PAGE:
When a baroness is present during a robbery at a jewellers in Vienna, she finds the gang's debonair leader more attractive than either her husband or her lover. Written by
Ian Harries <firstname.lastname@example.org>
Based on the Hungarian play Ekszerrablás a Váci-uccában by Ladislas Fodor (copyrighted 26 Aug 1931) and on the following Broadway production: Jewel Robbery (1932); Comedy, adapted by Bertram Bloch; directed and produced by Paul Streger. Booth Theatre: 13 Jan 1932- Feb 1932 (closing date unknown/54 performances). Cast: Lionel Braham (as "Lenz"), Stuart Casey, Clarence Derwent (as "Franz"), Mary Ellis, Harold Johnsrud, Hazel Nagley, Eugene Powers, Frederick Roland, Louis M. Simon, Basil Sydney, Robert Vivian, Cora Witherspoon (as "Marianne"). See more »
After the robbery, when the police are questioning the victims. All the men refer to the weapons used in the robbery as revolvers; when all the robbers carried automatics. See more »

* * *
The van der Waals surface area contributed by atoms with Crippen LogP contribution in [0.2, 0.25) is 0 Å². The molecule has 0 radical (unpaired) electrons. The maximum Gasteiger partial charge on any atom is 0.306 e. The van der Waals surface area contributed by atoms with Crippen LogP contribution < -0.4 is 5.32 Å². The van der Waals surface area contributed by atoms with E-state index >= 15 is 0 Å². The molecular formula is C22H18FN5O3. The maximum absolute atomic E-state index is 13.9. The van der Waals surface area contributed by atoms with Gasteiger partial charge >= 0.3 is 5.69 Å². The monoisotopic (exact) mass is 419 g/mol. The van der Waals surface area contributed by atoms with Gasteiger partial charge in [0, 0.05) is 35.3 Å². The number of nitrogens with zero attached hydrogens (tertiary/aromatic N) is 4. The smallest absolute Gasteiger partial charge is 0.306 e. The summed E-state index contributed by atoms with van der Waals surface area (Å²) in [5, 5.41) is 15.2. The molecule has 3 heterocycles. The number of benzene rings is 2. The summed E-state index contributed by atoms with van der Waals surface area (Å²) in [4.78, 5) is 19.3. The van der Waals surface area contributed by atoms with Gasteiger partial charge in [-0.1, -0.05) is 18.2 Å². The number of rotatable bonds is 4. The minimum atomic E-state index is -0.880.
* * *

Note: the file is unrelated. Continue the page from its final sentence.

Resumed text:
William Powell is a smooth jewel thief who captivates Kay Francis in "Jewel Robbery," a 1932 film made before the dreaded code kicked in. Set in Vienna, Francis plays a baroness who, like her friends, has married a dull man for money and takes lovers. While her husband is buying her a 28-carat diamond and she's arguing with her boyfriend, William Powell and his team enter to rob the store. It's love at first sight.
This is a slight but very amusing film, interesting for the racy story line, the outfits, and Kay Francis herself. A very unusual-looking woman, Francis' heyday was in the '30s, and everything about her screamed '30s, of course - her hair, her fashions, and the kind of films she made. She's somewhat frozen in time there. Powell is his usual dashing, delightful self, and the two work very well together. The scene at Powell's place is particularly interesting, as she demands not to be asked to do anything, but to be forced, at which point, he picks her up and throws her onto his huge bed. "But there are so many pleasant in between steps," she objects.
A delightful movie, not terribly long, but fascinating given the era in film in which it was made.
20 of 24 people found this review helpful.
Was this review helpful to you?